Also I think you hit on an important distinction between "culture" and "identity". Pakistani Punjabis do not care much for for the turban-wearing Sikhs on the other side of the border. Certainly they see them as a "them" rather than "us". But just start a bhangra tune, and watch the hands go up! The very real ethnic division between Muslim, Pakistani Punjabis and Sikh, Indian Punjabis coexists with a deep, highly active common culture.

Interesting ideas about which countries glorify their past, but then the Arabs who are the heirs of Sumer don't seem to be particularly keen on emphasising their Mesopotamian identity.

Off-topic, but I really think that South Asians need to do more to claim the "Brown" designation as their own. At present, the Hispanic community, in defiance of phenotypical logic (South Asians, after all, are, on a per capita basis, "browner" than Hispanics)seems to have won the battle for the brown designation.E.g., when Jesse Jackson says "Black and Brown," he means African Americans and Hispanics, not African Americans and South Asians. Perhaps South Asians can take over the Bronze Race appellation, as the Hispanics, at least in the US, seem to have discarded it.

Excellent history regarding the Muslim advance in regions such as Persia, South Asia, and North Africa during the rise of Islam, I enjoyed your theory regarding how modern day Iranians and Egyptians look upon their pre-Islamic past in comparison to South Asian Muslims. It has been said that Muslims in South Asia, both Indians and Pakistanis, are more devout than those elsewhere in the Muslim world. I don't know if this is true, but if what you write is correct then history could explain this. I have spent time in South India and have seen the that Muslim Indians do take their faith seriously. I haven't spent time in the Arab world to make a comparison, but I am willing to guess that what you write is true in that Muslim Indians, just a Pakistani Muslims, face a past Hindu heritage that cannot be ignored and is even threatening. Fundamentalism is of course a faith that is often driven by fear. That these Muslims are more conservative is a product of this cultural fear and being surrounded by a non Islamic faith that is a reminder of a world outside of Islam.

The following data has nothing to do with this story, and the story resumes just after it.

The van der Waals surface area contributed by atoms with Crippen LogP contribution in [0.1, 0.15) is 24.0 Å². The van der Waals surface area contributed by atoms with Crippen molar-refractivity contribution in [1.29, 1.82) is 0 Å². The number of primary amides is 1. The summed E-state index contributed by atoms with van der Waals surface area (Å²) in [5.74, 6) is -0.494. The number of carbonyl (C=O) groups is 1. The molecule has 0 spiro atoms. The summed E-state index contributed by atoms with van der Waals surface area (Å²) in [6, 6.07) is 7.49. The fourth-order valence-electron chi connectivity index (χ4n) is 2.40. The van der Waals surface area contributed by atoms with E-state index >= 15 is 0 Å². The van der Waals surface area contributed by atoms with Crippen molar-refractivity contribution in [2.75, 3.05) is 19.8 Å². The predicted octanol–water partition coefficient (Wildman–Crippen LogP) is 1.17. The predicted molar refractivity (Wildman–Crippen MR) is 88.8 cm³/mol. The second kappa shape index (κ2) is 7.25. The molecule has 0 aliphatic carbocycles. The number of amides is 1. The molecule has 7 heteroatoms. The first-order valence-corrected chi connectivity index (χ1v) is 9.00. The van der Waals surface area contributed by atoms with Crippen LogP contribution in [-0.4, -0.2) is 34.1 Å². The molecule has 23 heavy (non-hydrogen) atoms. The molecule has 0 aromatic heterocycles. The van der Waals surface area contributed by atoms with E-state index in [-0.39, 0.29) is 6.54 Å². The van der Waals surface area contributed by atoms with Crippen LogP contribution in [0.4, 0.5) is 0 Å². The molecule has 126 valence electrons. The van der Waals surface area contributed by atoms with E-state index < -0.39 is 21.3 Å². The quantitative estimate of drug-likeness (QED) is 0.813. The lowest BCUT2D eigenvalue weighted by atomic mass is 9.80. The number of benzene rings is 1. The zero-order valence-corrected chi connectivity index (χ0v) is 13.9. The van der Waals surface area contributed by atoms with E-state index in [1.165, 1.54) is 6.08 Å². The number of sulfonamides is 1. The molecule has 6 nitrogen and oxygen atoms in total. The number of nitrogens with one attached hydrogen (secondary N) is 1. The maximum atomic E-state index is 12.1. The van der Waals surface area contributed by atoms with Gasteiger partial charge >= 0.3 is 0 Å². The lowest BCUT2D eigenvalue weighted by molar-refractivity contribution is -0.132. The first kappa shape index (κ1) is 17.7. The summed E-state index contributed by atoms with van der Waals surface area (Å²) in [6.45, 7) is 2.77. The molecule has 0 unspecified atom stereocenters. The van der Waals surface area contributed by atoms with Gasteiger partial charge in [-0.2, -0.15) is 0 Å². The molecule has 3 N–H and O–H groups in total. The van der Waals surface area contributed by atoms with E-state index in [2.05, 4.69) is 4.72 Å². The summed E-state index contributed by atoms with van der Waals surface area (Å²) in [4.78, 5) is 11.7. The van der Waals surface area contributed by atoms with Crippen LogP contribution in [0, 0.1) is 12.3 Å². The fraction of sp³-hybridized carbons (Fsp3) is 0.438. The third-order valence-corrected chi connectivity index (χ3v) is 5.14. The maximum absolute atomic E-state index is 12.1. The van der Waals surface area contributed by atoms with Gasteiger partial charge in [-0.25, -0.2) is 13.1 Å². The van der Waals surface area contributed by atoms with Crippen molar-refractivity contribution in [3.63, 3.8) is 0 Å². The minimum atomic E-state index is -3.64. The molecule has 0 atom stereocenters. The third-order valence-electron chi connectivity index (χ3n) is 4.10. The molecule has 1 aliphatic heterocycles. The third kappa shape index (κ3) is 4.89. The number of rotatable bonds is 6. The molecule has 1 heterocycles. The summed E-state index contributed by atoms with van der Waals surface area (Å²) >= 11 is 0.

By Williams Kumar (not verified) on 03 Feb 2010 #permalink

Razib, while most or many Egyptians take pride in their ancient civilization, the islamist threat to those monuments is not trivial. Its very hard to blow up the pyramids, but i remember a plot to bomb the sphinx...and I have met Egyptian Islamists who actively condemn all this fascination with ancient Egypt and consider it highly improper.
About Pakistan, its worth noting that its a new creation, not an ancient culture that has just become more Islamic. There was a Persia before the Arab invasion, as there was an Egypt, but there was no Pakistan until 60 years ago. Since then, the Islamic version of its identity has been the most popular one, but secularists have tried (pathetically) to invent some kind of secular basis as well (check out "Indus Saga"). But its a tough job and it shows...check out these videos for a taste of the confusion: http://www.youtube.com/watch?v=J5zsYKKoBp4
http://www.youtube.com/watch?v=obboA3-8m88&feature=related

Apologies if this was already covered above, but I just skimmed the comments. I have read in several places that Jinnah intended for Pakistan to be a secular state for Muslims. If this is true, aren't the Muslim fundamentalists in Pakistan going against Jinnah's vision?

There's an article by Fred Kaplan on Slate about this.
According to him, the numbers are bigger than before because
1. The wars in Iraq/Afghanistan weren't part of the defense budget during the Bush years but now they are.
2. There's a lot of political, porky proportioning among the three service branches.

By ekdysiast (not verified) on 03 Feb 2010 #permalink

Tommy, To say that Jinnah had a "vision" is rather generous. Jinnah was a high powered and very highly paid lawyer with no other intellectual pretensions. There is no record of him having had any special "vision" about Pakistan beyond it being a version of British India where the Muslim upper class would rule instead of the British (and naturally, where the Hindus would not be in a position to impose THEIR will on Muslims by virtue of being greater in number).